Chairperson Powell’s Marketplace interview

And the NATO summit ended on a more cheerful note, with President Trump reaffirming his commitment to the alliance while focusing more closely on the financial obligations of the other countries. So, the market is happy to hear the NATO band marching on.

Oil market

The oil markets are trying to make some inroads after Wednesday’s spill, but are having trouble holding both tops and momentum. I think this is a one-part trade war and one-part supply coming back online. But Wednesday was one of those steep selloffs on record volumes that will give even the bravest of bull’s cause /pause for thought about holding long positions, especially into the weekend. On the supply front, the latest news from Libya is short-term bearish with the El Feel or Elephant field restarting for the first time since February, and there is some discussion suggesting the supply rebound could increase and more than offset the impacts from the Eastern port closures.

Gold market

The precious space continues to hold critical support at $1,240, but the Gold complex is still hovering in the mixed territory zone. The global equity market is bouncing higher overnight, and there are very few defensive allocations into Gold. However, with Fed Chair Powell not ringing any alarm bells for more aggressive fed tightening, gold picked up a bit of goodwill. But ultimately, the USD looks to be on solid footing while preparing to take the driver seat once again, especially on USDJPY, which should hold the gold bulls at bay.

Currency Markets

The USD is looking to get back in in the driving seat once again.

JPY: USDJPY is signalling the most significant break out in years, and the long USDJPY is a position severely under-owned which suggests the pair will explode higher on any positive news. One can only imagine where spot will trade if an intense wave of risk on kicks in or trade war fizzles out.

CNH: The Yuan remains at the centre of all the action, but with further signs of policy easing on the cards given the economic slowdown has been much deeper rooted than feared, markets will continue to buy dips until a definitively positive shift in trade war sentiment.

USDAsia
Strong demand on the platform for long USDAsia is consistent with the general market views.

Trade war escalation is a definite plus for the dollar and coupled with robust US economic data; it does support this view.

MYR: Despite some optimism creeping back in on reports of bilateral trade negotiations between China and the US, while most of $Asia pulled back from yesterday morning highs, the Ringgit continued to lag the moves.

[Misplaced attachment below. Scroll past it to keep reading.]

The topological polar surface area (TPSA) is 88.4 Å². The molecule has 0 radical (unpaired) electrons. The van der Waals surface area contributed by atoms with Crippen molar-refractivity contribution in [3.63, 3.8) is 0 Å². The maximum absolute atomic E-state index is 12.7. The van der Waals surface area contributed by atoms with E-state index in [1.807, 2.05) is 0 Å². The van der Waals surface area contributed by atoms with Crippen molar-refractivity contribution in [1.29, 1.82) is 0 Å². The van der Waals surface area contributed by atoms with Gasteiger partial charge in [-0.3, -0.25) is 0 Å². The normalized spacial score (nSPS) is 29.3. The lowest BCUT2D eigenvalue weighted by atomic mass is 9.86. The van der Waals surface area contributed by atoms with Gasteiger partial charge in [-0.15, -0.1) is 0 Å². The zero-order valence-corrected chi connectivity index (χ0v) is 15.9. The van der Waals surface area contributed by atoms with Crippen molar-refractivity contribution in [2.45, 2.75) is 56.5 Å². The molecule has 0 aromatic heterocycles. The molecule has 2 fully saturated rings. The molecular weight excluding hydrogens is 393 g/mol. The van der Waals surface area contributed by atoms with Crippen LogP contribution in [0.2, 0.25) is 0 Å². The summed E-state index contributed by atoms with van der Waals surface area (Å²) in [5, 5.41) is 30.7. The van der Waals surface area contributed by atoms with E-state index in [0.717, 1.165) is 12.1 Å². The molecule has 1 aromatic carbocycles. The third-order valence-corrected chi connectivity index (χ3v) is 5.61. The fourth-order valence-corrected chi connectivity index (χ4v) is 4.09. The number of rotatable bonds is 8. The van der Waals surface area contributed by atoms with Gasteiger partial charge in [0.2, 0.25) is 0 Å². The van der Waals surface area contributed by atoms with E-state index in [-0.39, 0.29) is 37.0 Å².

The Ringgit continues to suffer from political risk and fiscal uncertainty. If the USD does start to reassert itself and coupled with short-term bearish signals on oil prices,  the USDMYR will likely slice through the 4.05 level like a hot knife through butter in this environment.

INR The Ruppe hit and all-time interday  low and has now plummeted over 7.6 % versus the USD will wiping out a significant portion of carry-trades in its wake. But the Rupee will continue to trade at the mercy of oil prices

KRW.After testing 1130.00, the dissenting policy vote injected some life into the Won and coupled with the firmer RMB backdrop saw the USDKRW fall below the 1124 level. The won will be the go-to trade on the escalation of trade war tensions, but in the meantime, the RMB complex will continue to dictate the pace of play

A tenuous and unstable state of affairs

A tenuous and unstable state of affairs

The prospects of another round of US tariffs directed at China have resurrected fears that the trade skirmish between Washington and Beijing could escalate with some investors now fearing a full-blown global trade war could be a reality. But the most damning signal is that dialogue between the two superpowers is pretty much non-existent, and with a diplomatic solution appearing more unlikely as the days go by, markets will remain on the defensive.

But with about seven weeks before the new tariffs kick in, if there is a will there could be a way. However, with no senior-level discussion scheduled on the near-term horizon, markets will likely remain in a very tenuous and unstable state of affairs until officials get back at the negotiating tables.

As for woeful Wednesday, Trade war headlines continued to exact a full court press on stocks, oil and EM FX. But the day also provided an unexpected turn of events on USDJPY which bucked conventional risk off wisdom and surged higher as US Treasury yields moved north, but with USDCNH adjusting convincingly higher, the USDJPY now appears trending in sympathy with the broader $/ASIA basket. Indeed, Japanese investors are not in the repatriating haven mood but may be increasingly looking toward the US markets as their essential investment vehicle which could support USDJPY even in a risk-off environment.

Oil markets
An extremely active session in commodities overnight with Crude prices spilling lower across the board as USD200bn of additional tariffs on Chinese goods took its toll.  While Oil prices are following the risk-off move but adding more fuel to the fire was Presidents Trump’s comments on Germany’s energy policy which he is suggesting is being ” held captive by Russia”. Also weighing on prices was the lifting of the force majeure at Ras Lanuf, Es Sider, Hariga and Zueitina suggesting that Libyan exports from its eastern ports will quickly resume to previous levels and this report has exerted pressure on bullish sentiment overnight. But the .6% rally in the USD is also weighing on commodity sectors

West Texas Intermediate crude oil moved lower in sympathy with a weaker Brent market on  even after the DOE reported a much larger-than-expected draw , but with imports falling by 1.6 million barrels per day but the decline in imports could be writing off due to July 4th holiday hangover and the deluge in the Texas coast due to heavy rains. But still not a particularly bullish signal.